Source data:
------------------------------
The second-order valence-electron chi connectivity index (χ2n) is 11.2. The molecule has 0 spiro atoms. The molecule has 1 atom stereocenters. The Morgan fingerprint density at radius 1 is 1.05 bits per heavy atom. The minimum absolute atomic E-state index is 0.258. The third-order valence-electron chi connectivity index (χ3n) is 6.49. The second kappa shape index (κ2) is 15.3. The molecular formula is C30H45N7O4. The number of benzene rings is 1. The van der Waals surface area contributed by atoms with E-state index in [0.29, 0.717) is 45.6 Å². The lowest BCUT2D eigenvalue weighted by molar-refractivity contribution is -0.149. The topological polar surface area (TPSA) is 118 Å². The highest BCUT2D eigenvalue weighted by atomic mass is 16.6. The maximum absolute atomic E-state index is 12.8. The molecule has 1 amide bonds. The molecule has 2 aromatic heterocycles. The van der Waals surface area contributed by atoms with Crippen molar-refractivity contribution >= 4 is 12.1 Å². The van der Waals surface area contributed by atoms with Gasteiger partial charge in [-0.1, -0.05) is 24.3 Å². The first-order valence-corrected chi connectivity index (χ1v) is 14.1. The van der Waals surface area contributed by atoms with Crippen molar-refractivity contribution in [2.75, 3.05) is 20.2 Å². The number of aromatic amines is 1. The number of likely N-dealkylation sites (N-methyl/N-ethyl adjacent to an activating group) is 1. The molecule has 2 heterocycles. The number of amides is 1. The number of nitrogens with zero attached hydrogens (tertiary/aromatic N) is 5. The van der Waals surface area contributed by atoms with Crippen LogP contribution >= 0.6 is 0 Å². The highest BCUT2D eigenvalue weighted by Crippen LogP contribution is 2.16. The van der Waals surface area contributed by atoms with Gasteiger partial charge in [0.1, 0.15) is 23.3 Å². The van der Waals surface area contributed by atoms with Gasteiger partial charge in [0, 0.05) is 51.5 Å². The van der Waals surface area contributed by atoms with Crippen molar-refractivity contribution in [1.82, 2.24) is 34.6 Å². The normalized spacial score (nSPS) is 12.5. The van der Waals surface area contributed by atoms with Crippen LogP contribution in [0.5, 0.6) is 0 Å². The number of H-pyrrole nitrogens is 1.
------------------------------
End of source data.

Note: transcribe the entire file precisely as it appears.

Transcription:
The second-order valence-electron chi connectivity index (χ2n) is 11.2. The molecule has 0 spiro atoms. The molecule has 1 atom stereocenters. The Morgan fingerprint density at radius 1 is 1.05 bits per heavy atom. The minimum absolute atomic E-state index is 0.258. The third-order valence-electron chi connectivity index (χ3n) is 6.49. The second kappa shape index (κ2) is 15.3. The molecular formula is C30H45N7O4. The number of benzene rings is 1. The van der Waals surface area contributed by atoms with E-state index in [0.29, 0.717) is 45.6 Å². The lowest BCUT2D eigenvalue weighted by molar-refractivity contribution is -0.149. The topological polar surface area (TPSA) is 118 Å². The highest BCUT2D eigenvalue weighted by atomic mass is 16.6. The maximum absolute atomic E-state index is 12.8. The molecule has 1 amide bonds. The molecule has 2 aromatic heterocycles. The van der Waals surface area contributed by atoms with Crippen molar-refractivity contribution >= 4 is 12.1 Å². The van der Waals surface area contributed by atoms with Gasteiger partial charge in [-0.1, -0.05) is 24.3 Å². The first-order valence-corrected chi connectivity index (χ1v) is 14.1. The van der Waals surface area contributed by atoms with Crippen molar-refractivity contribution in [2.75, 3.05) is 20.2 Å². The number of aromatic amines is 1. The number of likely N-dealkylation sites (N-methyl/N-ethyl adjacent to an activating group) is 1. The molecule has 2 heterocycles. The number of amides is 1. The number of nitrogens with zero attached hydrogens (tertiary/aromatic N) is 5. The van der Waals surface area contributed by atoms with Crippen LogP contribution >= 0.6 is 0 Å². The highest BCUT2D eigenvalue weighted by Crippen LogP contribution is 2.16. The van der Waals surface area contributed by atoms with Gasteiger partial charge in [0.1, 0.15) is 23.3 Å². The van der Waals surface area contributed by atoms with Gasteiger partial charge in [0, 0.05) is 51.5 Å². The van der Waals surface area contributed by atoms with Crippen molar-refractivity contribution in [1.82, 2.24) is 34.6 Å². The normalized spacial score (nSPS) is 12.5. The van der Waals surface area contributed by atoms with Crippen LogP contribution in [0.5, 0.6) is 0 Å². The number of H-pyrrole nitrogens is 1.